How will Google’s imminent mobile update affect your site?
Google to end its Comparison Engine
Google launches its accelerated mobile pages project.
24 Feb 2016 ·
The Google-backed AMP (Accelerated Mobile Pages) project officially launches today (February 24th).
What it is:
The project provides an open standard for content creators, which claims to "dramatically improve the performance of the mobile web". In a world where mobile is now often the primary platform for content consumption, anybody (read "everybody") who has waited impatiently for a non-optimised desktop page to load on their phone will welcome such an initiative.
Google has stated that a page created with AMP HTML can load anywhere between 15% and 85% quicker than the non-AMP version of that page.
Why it's important:
User experience is important, but with Google's 'Mobilegeddon' algorithm now making mobile friendliness an important factor in search rankings, it becomes even more important to consider options for improving the mobile experience.
This means that users will benefit from a faster web experience and publishers will likely see a boost in mobile search rankings. The only difficulty is that while we know what a lightning bolt and ‘AMP’ means, Google hasn’t made it very clear for its users.
AMP isn't the first platform to tackle the problem of slow page loads on mobile. Facebook and Apple both launched similar programs last year (Instant Articles and Apple News respectively), which also aim to speed up content consumption for mobile users. However, Google is doing things differently by making the AMP project open source, with all project code available to download, use and fork on Github.
How does it work (The developers bit):
So, what is it that AMP does that normal, slower-loading non-AMP pages don't do? In the rest of this article I’ll take a developers look under the hood to find out how AMP works, and how you can start using it for your own content today.
AMP isn't a replacement for hand-tuned optimised HTML code. A developer with a solid understanding of page performance could create a page that loads equally as fast as an AMP page; rather, AMP imposes certain restrictions that remove some of the usual culprits that traditionally slow web pages down. It does this by using a subset of the existing HTML spec with custom elements, and the inclusion of an AMP JS library that deals with the behaviour of the custom AMP HTML elements.
It will come as no surprise that embedded media assets (images, video, audio, iframes) often make up the largest percentage of a web page's weight, and these are replaced with custom AMP HTML elements:
<img/> becomes <amp-image/>
<video/> becomes <amp-video/>
<audio/> becomes <amp-audio/>
<iframe> becomes <amp-iframe/>
Traditional unAMPed media elements are prohibited and, if included, will result in an invalid AMP document. AMP uses static resource sizing when serving AMP-media items, loading the correct-sized asset after the page layout has been calculated. This ensures that users aren't loading large desktop optimised images to smaller devices that are then scaled down in browser, as often happens in many responsive websites.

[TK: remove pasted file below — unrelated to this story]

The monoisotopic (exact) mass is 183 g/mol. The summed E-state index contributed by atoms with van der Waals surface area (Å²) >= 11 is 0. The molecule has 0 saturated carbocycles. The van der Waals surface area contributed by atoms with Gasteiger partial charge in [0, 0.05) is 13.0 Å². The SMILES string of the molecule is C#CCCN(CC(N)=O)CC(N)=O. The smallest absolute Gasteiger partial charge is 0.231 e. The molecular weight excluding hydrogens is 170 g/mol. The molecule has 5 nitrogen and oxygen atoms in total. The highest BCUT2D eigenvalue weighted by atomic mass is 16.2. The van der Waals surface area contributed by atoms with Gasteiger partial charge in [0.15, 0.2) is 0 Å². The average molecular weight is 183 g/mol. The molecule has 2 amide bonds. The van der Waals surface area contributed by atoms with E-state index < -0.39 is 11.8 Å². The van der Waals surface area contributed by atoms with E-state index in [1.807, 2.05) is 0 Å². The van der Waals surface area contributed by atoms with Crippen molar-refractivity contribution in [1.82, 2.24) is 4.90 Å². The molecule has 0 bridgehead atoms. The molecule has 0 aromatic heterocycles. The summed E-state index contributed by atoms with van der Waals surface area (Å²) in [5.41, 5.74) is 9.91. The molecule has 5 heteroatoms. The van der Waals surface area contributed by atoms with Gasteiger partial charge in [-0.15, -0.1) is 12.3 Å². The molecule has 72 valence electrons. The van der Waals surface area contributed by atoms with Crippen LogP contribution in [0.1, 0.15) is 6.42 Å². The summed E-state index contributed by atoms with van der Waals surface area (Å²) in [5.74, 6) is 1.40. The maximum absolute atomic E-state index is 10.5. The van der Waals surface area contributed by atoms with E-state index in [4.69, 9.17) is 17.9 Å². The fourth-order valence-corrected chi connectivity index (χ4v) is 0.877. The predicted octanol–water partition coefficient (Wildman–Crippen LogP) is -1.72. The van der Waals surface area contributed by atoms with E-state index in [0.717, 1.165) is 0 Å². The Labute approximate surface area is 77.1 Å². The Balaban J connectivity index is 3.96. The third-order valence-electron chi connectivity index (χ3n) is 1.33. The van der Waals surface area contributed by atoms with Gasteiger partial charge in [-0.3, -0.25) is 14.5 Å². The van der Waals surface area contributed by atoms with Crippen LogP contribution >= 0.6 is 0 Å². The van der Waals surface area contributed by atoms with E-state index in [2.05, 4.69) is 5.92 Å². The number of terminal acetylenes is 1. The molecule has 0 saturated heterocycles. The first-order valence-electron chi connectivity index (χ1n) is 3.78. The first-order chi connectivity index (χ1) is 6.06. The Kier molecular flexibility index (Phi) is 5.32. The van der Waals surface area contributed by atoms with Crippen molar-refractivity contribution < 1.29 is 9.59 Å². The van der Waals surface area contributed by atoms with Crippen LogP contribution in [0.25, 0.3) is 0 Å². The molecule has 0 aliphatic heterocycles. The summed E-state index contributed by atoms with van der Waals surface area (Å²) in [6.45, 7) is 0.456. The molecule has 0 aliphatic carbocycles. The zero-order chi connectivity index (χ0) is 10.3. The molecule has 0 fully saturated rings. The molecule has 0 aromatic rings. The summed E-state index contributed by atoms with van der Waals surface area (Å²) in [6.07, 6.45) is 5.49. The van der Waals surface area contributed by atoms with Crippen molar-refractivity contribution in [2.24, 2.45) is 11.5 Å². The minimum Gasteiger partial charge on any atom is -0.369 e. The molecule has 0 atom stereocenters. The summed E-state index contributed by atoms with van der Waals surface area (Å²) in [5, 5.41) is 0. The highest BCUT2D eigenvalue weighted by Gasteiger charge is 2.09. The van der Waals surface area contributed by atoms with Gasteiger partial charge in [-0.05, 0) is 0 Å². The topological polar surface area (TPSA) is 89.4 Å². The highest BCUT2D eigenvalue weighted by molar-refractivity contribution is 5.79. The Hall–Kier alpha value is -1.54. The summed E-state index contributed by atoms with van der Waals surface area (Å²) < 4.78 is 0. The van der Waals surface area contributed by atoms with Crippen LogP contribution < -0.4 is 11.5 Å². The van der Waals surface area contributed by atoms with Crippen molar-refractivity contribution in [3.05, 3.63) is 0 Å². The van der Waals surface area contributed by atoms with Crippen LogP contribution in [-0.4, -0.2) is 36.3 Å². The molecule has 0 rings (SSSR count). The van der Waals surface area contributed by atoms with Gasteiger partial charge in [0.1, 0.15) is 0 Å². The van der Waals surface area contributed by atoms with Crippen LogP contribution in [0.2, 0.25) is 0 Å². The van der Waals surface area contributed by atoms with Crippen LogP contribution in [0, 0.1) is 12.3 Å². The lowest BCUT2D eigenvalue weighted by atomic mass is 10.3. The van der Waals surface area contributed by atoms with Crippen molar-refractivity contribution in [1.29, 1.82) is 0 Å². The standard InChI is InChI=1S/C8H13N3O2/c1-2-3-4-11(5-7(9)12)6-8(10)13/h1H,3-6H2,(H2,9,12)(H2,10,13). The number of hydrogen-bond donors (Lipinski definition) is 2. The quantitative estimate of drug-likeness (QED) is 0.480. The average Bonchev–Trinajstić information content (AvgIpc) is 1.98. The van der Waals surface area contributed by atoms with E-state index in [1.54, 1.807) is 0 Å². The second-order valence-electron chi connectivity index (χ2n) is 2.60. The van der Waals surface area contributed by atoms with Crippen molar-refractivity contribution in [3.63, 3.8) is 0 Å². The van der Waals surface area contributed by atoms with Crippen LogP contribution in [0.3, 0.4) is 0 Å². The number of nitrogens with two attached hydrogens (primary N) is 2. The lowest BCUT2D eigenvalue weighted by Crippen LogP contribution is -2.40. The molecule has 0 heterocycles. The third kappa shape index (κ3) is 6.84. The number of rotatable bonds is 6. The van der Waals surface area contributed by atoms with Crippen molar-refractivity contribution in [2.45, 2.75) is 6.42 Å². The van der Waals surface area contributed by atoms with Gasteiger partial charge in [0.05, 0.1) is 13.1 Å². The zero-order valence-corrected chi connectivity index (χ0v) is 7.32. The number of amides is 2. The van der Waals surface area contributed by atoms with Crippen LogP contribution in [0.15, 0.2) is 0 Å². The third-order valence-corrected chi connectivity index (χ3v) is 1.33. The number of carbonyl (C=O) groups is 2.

Pre-calculating layout before rendering also means that expensive browser repaints (time taken for the browser to redraw the layout when elements change size or position) do not occur. It's not just your processor that benefits from this pre-calculated layout; I'm sure we're all familiar with the frustration of starting to read a paragraph of text, only to have it jump down the page as an advert or image further up the page suddenly loads. Well, with AMP that will never occur.
Add to this the fact that loading of the media assets is delayed until the item becomes visible within the viewport and the result can be somewhere in the region of 25% or less of the un-optimised page weight. It doesn't take a mathematician to understand that by using this "lazy loading" approach, the page can load up to four times faster!
Ads are not permitted to be embedded directly, instead they are moved out of the critical path by being requested within sandboxed iframes to prevent page blocking. Inclusion of ads can be done this way by using the custom <amp-ad> element, and <amp-pixel> is provided for tracking purposes. Other components available include <amp-carousel>, <amp-lightbox>, <amp-instagram>, <amp-twitter> and <amp-youtube>.
Animations are allowed, but only if they are hardware accelerated. GPU-only animations are achieved by using CSS transforms and opacity properties. Animating other properties is disallowed, resulting in a baseline performance guarantee. External CSS stylesheets are not permitted and only one style tag should exist within the head of the document. CSS is also limited to a max size of 50kb. This might not sound large enough to developers who are used to working on large site-wide CSS, but in reality it is more than sufficient to create a sophisticated single page.
Another speed boost comes from caching. By using the AMP format, publishers are making their content available to be cached by Google in the cloud. Google has stated that all AMP pages will benefit from Google's cache at no cost to the publisher. Other third parties can also build their own cache as well, the goal being a distribution system built around caching that will result in better performance for the content consumer.
Hopefully that gives you an introductory overview of some of the approaches that AMP uses to cut page load times for mobile. The restrictions are many, and the platform will not be suitable for all kinds of content, but for the right kind of content such as news articles, blogs and static pages, the speed gains can be enormous. For those looking to implement AMP pages for themselves you should head over to the official Github pages to read the documentation, download some examples, and access tutorials to get started.